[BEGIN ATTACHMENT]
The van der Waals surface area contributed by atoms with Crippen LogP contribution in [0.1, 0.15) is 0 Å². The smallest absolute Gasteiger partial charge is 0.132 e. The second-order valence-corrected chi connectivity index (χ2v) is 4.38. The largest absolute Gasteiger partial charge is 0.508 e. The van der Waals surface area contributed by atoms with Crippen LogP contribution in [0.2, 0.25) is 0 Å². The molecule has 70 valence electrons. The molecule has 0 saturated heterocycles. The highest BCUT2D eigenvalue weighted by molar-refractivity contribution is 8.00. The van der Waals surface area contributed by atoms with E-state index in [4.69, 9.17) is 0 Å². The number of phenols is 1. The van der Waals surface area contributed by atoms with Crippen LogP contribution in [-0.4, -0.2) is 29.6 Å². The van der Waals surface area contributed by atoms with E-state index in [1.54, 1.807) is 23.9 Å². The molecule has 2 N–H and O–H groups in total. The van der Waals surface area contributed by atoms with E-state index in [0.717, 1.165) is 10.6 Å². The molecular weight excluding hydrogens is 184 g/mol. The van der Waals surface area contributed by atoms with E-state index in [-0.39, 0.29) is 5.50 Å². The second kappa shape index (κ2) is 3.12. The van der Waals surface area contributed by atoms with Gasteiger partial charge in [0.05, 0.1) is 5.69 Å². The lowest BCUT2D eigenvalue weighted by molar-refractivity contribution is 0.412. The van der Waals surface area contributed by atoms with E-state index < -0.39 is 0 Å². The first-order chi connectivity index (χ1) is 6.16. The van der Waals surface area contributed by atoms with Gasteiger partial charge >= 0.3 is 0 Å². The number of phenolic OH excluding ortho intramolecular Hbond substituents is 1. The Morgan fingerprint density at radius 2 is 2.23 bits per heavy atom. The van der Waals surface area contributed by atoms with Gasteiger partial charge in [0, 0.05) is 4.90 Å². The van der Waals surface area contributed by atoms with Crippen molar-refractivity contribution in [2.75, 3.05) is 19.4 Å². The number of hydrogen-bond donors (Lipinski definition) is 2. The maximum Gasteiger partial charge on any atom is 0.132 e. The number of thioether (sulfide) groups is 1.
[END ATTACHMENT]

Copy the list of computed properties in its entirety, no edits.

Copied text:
The van der Waals surface area contributed by atoms with Crippen LogP contribution in [0.1, 0.15) is 0 Å². The smallest absolute Gasteiger partial charge is 0.132 e. The second-order valence-corrected chi connectivity index (χ2v) is 4.38. The largest absolute Gasteiger partial charge is 0.508 e. The van der Waals surface area contributed by atoms with Crippen LogP contribution in [0.2, 0.25) is 0 Å². The molecule has 70 valence electrons. The molecule has 0 saturated heterocycles. The highest BCUT2D eigenvalue weighted by molar-refractivity contribution is 8.00. The van der Waals surface area contributed by atoms with E-state index in [4.69, 9.17) is 0 Å². The number of phenols is 1. The van der Waals surface area contributed by atoms with Crippen LogP contribution in [-0.4, -0.2) is 29.6 Å². The van der Waals surface area contributed by atoms with E-state index in [1.54, 1.807) is 23.9 Å². The molecule has 2 N–H and O–H groups in total. The van der Waals surface area contributed by atoms with E-state index in [0.717, 1.165) is 10.6 Å². The molecular weight excluding hydrogens is 184 g/mol. The van der Waals surface area contributed by atoms with E-state index in [-0.39, 0.29) is 5.50 Å². The second kappa shape index (κ2) is 3.12. The van der Waals surface area contributed by atoms with Gasteiger partial charge in [0.05, 0.1) is 5.69 Å². The lowest BCUT2D eigenvalue weighted by molar-refractivity contribution is 0.412. The van der Waals surface area contributed by atoms with E-state index < -0.39 is 0 Å². The first-order chi connectivity index (χ1) is 6.16. The van der Waals surface area contributed by atoms with Gasteiger partial charge >= 0.3 is 0 Å². The number of phenolic OH excluding ortho intramolecular Hbond substituents is 1. The Morgan fingerprint density at radius 2 is 2.23 bits per heavy atom. The van der Waals surface area contributed by atoms with Gasteiger partial charge in [0, 0.05) is 4.90 Å². The van der Waals surface area contributed by atoms with Crippen molar-refractivity contribution in [2.75, 3.05) is 19.4 Å². The number of hydrogen-bond donors (Lipinski definition) is 2. The maximum Gasteiger partial charge on any atom is 0.132 e. The number of thioether (sulfide) groups is 1.